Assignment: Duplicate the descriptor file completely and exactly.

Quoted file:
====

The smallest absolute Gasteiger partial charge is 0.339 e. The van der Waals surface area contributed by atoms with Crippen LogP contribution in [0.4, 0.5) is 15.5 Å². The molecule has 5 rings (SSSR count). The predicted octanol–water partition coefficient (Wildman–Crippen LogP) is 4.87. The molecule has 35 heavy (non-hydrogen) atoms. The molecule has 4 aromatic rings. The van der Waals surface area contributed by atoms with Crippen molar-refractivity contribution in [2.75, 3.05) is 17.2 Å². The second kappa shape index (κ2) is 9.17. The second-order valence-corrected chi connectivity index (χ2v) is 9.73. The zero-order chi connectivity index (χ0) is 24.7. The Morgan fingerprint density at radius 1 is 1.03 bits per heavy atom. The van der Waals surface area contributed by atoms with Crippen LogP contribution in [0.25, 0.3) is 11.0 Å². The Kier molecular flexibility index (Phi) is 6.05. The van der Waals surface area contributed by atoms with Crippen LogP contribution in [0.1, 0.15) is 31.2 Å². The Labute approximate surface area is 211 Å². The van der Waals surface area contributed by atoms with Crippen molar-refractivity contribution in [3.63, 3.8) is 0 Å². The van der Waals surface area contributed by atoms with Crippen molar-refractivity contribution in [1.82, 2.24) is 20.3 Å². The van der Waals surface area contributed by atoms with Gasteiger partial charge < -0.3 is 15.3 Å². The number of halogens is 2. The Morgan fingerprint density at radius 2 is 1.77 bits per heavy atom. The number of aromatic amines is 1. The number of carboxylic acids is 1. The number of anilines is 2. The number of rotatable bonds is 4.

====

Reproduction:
The smallest absolute Gasteiger partial charge is 0.339 e. The van der Waals surface area contributed by atoms with Crippen LogP contribution in [0.4, 0.5) is 15.5 Å². The molecule has 5 rings (SSSR count). The predicted octanol–water partition coefficient (Wildman–Crippen LogP) is 4.87. The molecule has 35 heavy (non-hydrogen) atoms. The molecule has 4 aromatic rings. The van der Waals surface area contributed by atoms with Crippen molar-refractivity contribution in [2.75, 3.05) is 17.2 Å². The second kappa shape index (κ2) is 9.17. The second-order valence-corrected chi connectivity index (χ2v) is 9.73. The zero-order chi connectivity index (χ0) is 24.7. The Morgan fingerprint density at radius 1 is 1.03 bits per heavy atom. The van der Waals surface area contributed by atoms with Crippen LogP contribution in [0.25, 0.3) is 11.0 Å². The Kier molecular flexibility index (Phi) is 6.05. The van der Waals surface area contributed by atoms with Crippen LogP contribution in [0.1, 0.15) is 31.2 Å². The Labute approximate surface area is 211 Å². The van der Waals surface area contributed by atoms with Crippen molar-refractivity contribution in [3.63, 3.8) is 0 Å². The van der Waals surface area contributed by atoms with Crippen molar-refractivity contribution in [1.82, 2.24) is 20.3 Å². The van der Waals surface area contributed by atoms with Gasteiger partial charge < -0.3 is 15.3 Å². The number of halogens is 2. The Morgan fingerprint density at radius 2 is 1.77 bits per heavy atom. The number of aromatic amines is 1. The number of carboxylic acids is 1. The number of anilines is 2. The number of rotatable bonds is 4.